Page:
In the March issue of our monthly flagship publication, we feature:
- On the Record by Chief Investment Officer Tony Roth explains that while the horrors unfolding in Ukraine are deeply upsetting at every level, it is our job as investors to separate emotions from the facts that might alter our 9–12-month view of the economy and financial markets at a time of heightened geopolitical turmoil. In particular, he reveals how the fluid situation has challenged earlier assumptions and how client portfolio positions are being managed as a result.
- Investment positioning and real assets overview.
The horrors unfolding in Ukraine are deeply upsetting on every level. As investors, it is our job to separate emotions from facts that alter our 9–12-month view of the economy and financial markets. The situation in Ukraine has deteriorated at a rapid pace in recent weeks, challenging some of our earlier assumptions and raising the risk of a more substantial impairment to global growth—Europe, in particular. As a result, we have reduced our equity overweight, bringing our international developed equities exposure in line with our benchmark. Those proceeds have been added to cash. We retain a modest overweight to U.S. and emerging markets equities.
Twenty-four hours after Russia invaded Ukraine, Wilmington Trust held a client webinar outlining our portfolio positioning and two key assumptions necessary to avoid a material downgrade of global economic growth:
- No meaningful reduction in supply of oil or gas flowing from Russia
- The conflict would evolve in a way that would preserve the infrastructure of Ukraine and avoid a broader commodity supply shock
In the past few days, however, both of these assumptions have broken down, and we have adjusted portfolios as a result.
Over the weekend of February 26, the West united to unleash an unprecedented level of sanctions, including the removal of seven Russian banks from the SWIFT system (which provides services related to the execution of financial transactions and payments between banks worldwide) and sanctioning of the Russian Central Bank. These sanctions will cripple the Russian economy. Noticeably absent were any sanctions touching oil and gas companies or exports directly.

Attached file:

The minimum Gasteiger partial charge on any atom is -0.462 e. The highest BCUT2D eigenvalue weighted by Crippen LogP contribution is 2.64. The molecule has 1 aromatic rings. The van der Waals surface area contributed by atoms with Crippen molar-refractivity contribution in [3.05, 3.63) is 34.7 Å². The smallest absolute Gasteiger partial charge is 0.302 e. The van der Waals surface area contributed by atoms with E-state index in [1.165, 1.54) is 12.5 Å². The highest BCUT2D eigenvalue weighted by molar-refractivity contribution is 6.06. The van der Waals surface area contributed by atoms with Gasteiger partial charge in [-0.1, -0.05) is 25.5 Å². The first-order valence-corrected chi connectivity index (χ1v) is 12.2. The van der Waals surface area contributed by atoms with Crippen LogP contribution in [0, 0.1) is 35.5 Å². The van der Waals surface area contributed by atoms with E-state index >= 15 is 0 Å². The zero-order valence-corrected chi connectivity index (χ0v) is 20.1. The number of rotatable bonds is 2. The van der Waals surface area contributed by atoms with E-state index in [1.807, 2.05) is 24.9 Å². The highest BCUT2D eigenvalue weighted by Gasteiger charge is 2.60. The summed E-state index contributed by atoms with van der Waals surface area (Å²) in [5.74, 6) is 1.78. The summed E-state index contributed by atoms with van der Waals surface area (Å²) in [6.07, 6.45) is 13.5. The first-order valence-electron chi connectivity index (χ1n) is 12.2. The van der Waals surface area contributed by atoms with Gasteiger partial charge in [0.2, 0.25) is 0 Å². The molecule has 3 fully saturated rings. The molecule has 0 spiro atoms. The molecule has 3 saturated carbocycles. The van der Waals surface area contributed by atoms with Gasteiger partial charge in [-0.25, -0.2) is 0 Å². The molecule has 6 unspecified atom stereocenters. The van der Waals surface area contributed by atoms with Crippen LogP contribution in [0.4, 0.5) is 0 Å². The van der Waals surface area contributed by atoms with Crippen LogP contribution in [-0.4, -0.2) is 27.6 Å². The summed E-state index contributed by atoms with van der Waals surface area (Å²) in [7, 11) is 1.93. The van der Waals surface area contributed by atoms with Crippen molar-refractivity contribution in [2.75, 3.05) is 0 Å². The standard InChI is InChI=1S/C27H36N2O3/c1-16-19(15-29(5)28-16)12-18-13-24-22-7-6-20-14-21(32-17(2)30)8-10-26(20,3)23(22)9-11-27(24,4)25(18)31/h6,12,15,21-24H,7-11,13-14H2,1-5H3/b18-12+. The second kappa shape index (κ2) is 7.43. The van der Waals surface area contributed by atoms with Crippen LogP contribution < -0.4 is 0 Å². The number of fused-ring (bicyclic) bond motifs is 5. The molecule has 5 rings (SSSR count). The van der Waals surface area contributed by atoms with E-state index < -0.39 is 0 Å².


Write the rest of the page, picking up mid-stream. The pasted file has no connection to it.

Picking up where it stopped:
However, the risks of energy supply disruption are rising. Despite policymakers recognizing that restricting energy supply could be quite painful for consumers already reeling from the highest inflation in 40 years, the U.S. has announced a ban on Russian crude imports. So far, European allies are not on board. Russian oil made up 3% of U.S. crude imports in 2021, according to the U.S. Energy Information Association and Bloomberg. These headline risks contributed to oil’s biggest daily swing ever on Monday.
Russia has also threatened retaliation for recently enacted sanctions, which obviously could include shutting off their spigots. Even without overt sanctions on Russian energy exports, there are numerous indirect ways in which supply could be disrupted, including through lack of financing, refusal of shipping companies to accept Russian product, destruction of infrastructure, or “self-sanctioning” by companies and countries. BP took less than a week to decide to pull its 20% stake in Rosneft, the Russian gas goliath. Shell also moved quickly to cut ties with Rosneft. Although Western firms are still technically free to buy Russian output, there are reports of buyers balking, effectively reducing supply from Russia. So far, OPEC does not appear willing or able to add production, though they could step up in the event of an actual supply disruption. Clearly, their existing relationship with Russia and modest spare capacity makes that calculus tricky. A deal with Iran could potentially add as much as one million barrels per day over a matter of months—by far the most meaningful opportunity to offset supply coming offline—but even that “deal with the devil” looks to be at risk due to Russia’s involvement.
There are also increased risks to supply of the broader commodity complex. Our second assumption above posited that—one way or another—the conflict would be resolved over a relatively short timeframe and without complete destruction of Ukrainian infrastructure. Russia and Ukraine produce an outsized global share of many important commodities outside of energy, including wheat, iron, aluminum, palladium, and key semiconductor inputs like neon (Figure 1). With risks building that the war will be extended and with massive destruction to infrastructure, the impact on inflation and supply chains could be significant.
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